Board of Directors
Directors on the Light House board share a passion for sustainability and help us achieve our mission by providing strategic direction and oversight. The current Light House Board of Directors comprises dynamic individuals with experience in the fields of environmental management, construction and engineering, and communications and outreach.
John Holland P.Eng., C.Eng., LEED AP
President & CEO, PHH ARC Environmental Ltd
John Holland joined the Light House board in 2008, bringing decades of environmental consulting experience to the boardroom table.
John began his career in design engineering and construction before joining Pinchin West—a firm that provides environmental, engineering, geosciences and health & safety consulting services—where he is currently President & CEO.
John got to know the Light House team well through his work at Pinchin West, having used Light House’s services on a number of occasions: to develop a model for green leases (which promote shared tenant/landlord responsibility for reducing energy consumption), to study the financial impacts of the BOMA Go Green program, and to create a green building toolkit for the RCMP. John sees Light House as a “coherent, ethical, and respected advocate for sustainability” and works hard to guide it toward success.
John also serves on the UBC Faculty of Applied Science Technical Advisory Committee, and is a Fellow of Engineers Canada. He is the former Chair of the Association of Professional Engineers and Geoscientists of BC (APEGBC) Environment Committee and has served on the Sustainability Committee.
Brenda Martens B.Sc., CSBA, LEED AP BD+C, LEED Fellow
aedify – Writer, educator, Advocate
Brenda Martens, a LEED Fellow, co-founder of Recollective and previous Director of the Cascadia Green Building Council, is the Principal of aedify, a LEED project management and educational services provider.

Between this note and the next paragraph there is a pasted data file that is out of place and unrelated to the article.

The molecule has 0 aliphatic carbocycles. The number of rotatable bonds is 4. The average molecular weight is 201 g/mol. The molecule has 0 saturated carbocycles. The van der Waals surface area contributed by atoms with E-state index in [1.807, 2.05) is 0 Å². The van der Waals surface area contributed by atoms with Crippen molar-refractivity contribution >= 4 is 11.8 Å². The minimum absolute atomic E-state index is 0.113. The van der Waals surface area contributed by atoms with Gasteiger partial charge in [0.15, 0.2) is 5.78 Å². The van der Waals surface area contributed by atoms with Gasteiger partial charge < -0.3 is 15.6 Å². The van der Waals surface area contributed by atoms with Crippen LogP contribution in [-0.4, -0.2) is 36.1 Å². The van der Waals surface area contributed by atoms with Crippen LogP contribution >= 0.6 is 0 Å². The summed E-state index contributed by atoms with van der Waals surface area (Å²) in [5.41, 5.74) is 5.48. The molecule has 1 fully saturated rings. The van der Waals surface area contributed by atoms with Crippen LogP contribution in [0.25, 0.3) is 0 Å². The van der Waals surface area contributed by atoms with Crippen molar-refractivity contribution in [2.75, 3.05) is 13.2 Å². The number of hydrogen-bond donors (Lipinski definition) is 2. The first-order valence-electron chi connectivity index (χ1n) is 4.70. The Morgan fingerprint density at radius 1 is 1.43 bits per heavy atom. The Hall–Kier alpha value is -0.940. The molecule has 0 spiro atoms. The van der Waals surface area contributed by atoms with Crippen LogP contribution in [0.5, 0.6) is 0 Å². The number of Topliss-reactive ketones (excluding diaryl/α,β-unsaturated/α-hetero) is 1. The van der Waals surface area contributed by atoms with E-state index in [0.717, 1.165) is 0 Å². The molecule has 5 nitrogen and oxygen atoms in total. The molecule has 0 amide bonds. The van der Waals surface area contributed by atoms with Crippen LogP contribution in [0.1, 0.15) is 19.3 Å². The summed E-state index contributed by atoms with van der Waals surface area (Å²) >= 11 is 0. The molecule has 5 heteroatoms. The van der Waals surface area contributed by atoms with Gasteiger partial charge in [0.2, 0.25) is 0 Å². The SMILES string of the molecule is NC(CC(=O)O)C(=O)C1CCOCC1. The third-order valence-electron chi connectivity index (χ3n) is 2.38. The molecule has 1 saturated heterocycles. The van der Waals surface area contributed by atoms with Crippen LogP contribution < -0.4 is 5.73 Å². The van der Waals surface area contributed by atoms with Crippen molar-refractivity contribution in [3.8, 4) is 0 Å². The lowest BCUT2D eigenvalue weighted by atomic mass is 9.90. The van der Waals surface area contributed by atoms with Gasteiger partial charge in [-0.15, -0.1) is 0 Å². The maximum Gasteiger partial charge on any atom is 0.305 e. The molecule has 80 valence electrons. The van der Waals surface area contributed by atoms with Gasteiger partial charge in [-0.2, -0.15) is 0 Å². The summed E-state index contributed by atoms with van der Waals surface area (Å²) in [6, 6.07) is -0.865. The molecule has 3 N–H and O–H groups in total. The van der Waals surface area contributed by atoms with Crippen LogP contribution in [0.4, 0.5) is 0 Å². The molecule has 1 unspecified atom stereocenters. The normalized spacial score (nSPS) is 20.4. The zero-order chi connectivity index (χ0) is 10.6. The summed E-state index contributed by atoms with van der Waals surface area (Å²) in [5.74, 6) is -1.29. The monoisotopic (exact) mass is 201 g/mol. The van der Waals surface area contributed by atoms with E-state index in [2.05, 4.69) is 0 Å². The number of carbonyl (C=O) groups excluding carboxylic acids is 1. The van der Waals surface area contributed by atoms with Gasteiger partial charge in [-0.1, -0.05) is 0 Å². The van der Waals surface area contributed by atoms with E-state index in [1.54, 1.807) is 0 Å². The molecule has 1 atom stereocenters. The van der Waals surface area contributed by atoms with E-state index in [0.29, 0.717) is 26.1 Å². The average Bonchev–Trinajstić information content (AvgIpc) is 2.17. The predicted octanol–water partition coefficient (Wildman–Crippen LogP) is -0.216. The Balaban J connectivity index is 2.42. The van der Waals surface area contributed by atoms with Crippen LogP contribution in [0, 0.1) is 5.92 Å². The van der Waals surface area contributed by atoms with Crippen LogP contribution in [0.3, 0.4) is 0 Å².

With 20 years of experience in the building industry on residential, commercial and industrial projects, Brenda is widely regarded as a leader within the green building industry. Brenda was involved in the design and construction of many signature green building projects, including the Vancouver Athletes Village (LEED Gold and Platinum certified), the Okanagan College Centre of Excellence (Living Building Candidate) and over 20 BC Housing projects across the province.
In addition to her project work, Brenda is a UBC Continuing Studies faculty member, and has served on the LEED Canada Steering committee, as chair of the CaGBC’s Sites and Water Technical Advisory Group (TAG).
Principal, Lanefab Design/Build
Bryn Davidson designs and builds custom energy efficient homes and laneway houses, and acts as a freelance consultant for governments and businesses seeking to address peak oil and climate change impacts. Bryn’s notable clients include the Southern California Association of Governments, TransLink and the Rocky Mountain Institute.
Bryn was instrumental in building Vancouver’s first laneway house in 2010, and the first net-zero solar powered laneway house in 2012; Lanefab’s designs are now incorporating purple pipe (greywater) systems and designing to Passivhaus standard. Lanefab Passivhaus projects are located in North Vancouver, Tsawassen and San Francisco. Since 2009, Bryn has completed over 50 energy efficient, small infill homes, and is recognized as a tiny house movement advocate; the Rao/D Pod, a 360 sf condo he and his wife designed and lived in for three years, is featured on Inhabitat.
Lanefab’s award-winning (Arthur Erickson Memorial Award 2013, Scotiabank EcoLiving Award 2013, REFBC 2013 Land Award) net positive design is in high demand; Bryn spoke at Tedx Renfrew Collinwood in 2014, and Lanefab’s Dumfries St Solar Lane House was featured in the New York Times on January 22, 2015.
James Boothroyd now wears two hats, as Senior Policy Advisor for Metro Vancouver’s ground-breaking National Zero Waste Council, and as a consultant for, among others, the directors of a coalition of 14 major national environmental groups, including WWF, Greenpeace and Pembina.
From 2010-2012, James managed David Suzuki Foundation’s Communications Department during a significant cultural shift from conventional advocacy towards public engagement. His public health and environmental clients include the World Health Organization, Global Fund to Fight AIDS, Tuberculosis and Malaria and the German Technical Cooperation, Canadian HIV Trials Network and Ecojustice.
James is the author of Project Green Bloc, a three-year project designed by Riley Park, Vancouver residents, which tests research and activities which address hyper-consumption and climate change. Project Green Bloc is funded by the Vancouver Foundation, sponsored by Evergreen, and supported by the David Suzuki Foundation.